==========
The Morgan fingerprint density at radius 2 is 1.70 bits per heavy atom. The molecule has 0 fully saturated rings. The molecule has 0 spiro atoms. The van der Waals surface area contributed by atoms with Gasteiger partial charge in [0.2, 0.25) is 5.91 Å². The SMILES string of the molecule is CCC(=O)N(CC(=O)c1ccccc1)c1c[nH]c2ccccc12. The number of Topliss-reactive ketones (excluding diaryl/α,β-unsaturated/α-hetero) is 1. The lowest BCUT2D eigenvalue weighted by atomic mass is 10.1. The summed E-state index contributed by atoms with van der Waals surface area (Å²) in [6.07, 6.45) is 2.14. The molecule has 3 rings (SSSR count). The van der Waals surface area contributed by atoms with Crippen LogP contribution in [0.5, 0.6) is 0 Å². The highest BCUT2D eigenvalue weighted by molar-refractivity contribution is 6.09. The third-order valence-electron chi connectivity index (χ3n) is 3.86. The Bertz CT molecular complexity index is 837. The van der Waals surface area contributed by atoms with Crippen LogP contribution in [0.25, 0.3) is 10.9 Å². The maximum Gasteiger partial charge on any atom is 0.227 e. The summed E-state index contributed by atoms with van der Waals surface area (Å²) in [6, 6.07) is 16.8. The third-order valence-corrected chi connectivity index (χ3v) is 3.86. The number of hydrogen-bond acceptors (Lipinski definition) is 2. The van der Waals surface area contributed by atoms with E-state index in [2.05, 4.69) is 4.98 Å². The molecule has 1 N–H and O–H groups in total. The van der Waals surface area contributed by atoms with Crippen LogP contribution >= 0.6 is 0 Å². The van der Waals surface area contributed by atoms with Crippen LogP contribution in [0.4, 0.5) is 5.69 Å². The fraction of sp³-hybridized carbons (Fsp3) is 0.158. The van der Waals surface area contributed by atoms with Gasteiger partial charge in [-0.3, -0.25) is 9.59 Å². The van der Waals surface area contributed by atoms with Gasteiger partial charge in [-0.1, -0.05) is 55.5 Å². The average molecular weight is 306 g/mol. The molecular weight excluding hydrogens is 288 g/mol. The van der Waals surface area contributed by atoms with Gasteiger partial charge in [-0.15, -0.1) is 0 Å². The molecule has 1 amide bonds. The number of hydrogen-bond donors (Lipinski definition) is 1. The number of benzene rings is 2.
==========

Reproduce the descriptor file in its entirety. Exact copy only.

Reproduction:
The Morgan fingerprint density at radius 2 is 1.70 bits per heavy atom. The molecule has 0 fully saturated rings. The molecule has 0 spiro atoms. The van der Waals surface area contributed by atoms with Gasteiger partial charge in [0.2, 0.25) is 5.91 Å². The SMILES string of the molecule is CCC(=O)N(CC(=O)c1ccccc1)c1c[nH]c2ccccc12. The number of Topliss-reactive ketones (excluding diaryl/α,β-unsaturated/α-hetero) is 1. The lowest BCUT2D eigenvalue weighted by atomic mass is 10.1. The summed E-state index contributed by atoms with van der Waals surface area (Å²) in [6.07, 6.45) is 2.14. The molecule has 3 rings (SSSR count). The van der Waals surface area contributed by atoms with Crippen LogP contribution in [0.5, 0.6) is 0 Å². The highest BCUT2D eigenvalue weighted by molar-refractivity contribution is 6.09. The third-order valence-electron chi connectivity index (χ3n) is 3.86. The Bertz CT molecular complexity index is 837. The van der Waals surface area contributed by atoms with Crippen LogP contribution in [0.25, 0.3) is 10.9 Å². The maximum Gasteiger partial charge on any atom is 0.227 e. The summed E-state index contributed by atoms with van der Waals surface area (Å²) in [6, 6.07) is 16.8. The third-order valence-corrected chi connectivity index (χ3v) is 3.86. The number of hydrogen-bond acceptors (Lipinski definition) is 2. The van der Waals surface area contributed by atoms with E-state index in [2.05, 4.69) is 4.98 Å². The molecule has 1 N–H and O–H groups in total. The van der Waals surface area contributed by atoms with Crippen LogP contribution >= 0.6 is 0 Å². The van der Waals surface area contributed by atoms with Crippen LogP contribution in [0.4, 0.5) is 5.69 Å². The fraction of sp³-hybridized carbons (Fsp3) is 0.158. The van der Waals surface area contributed by atoms with Gasteiger partial charge in [-0.3, -0.25) is 9.59 Å². The van der Waals surface area contributed by atoms with Gasteiger partial charge in [-0.1, -0.05) is 55.5 Å². The average molecular weight is 306 g/mol. The molecular weight excluding hydrogens is 288 g/mol. The van der Waals surface area contributed by atoms with Gasteiger partial charge in [-0.15, -0.1) is 0 Å². The molecule has 1 amide bonds. The number of hydrogen-bond donors (Lipinski definition) is 1. The number of benzene rings is 2.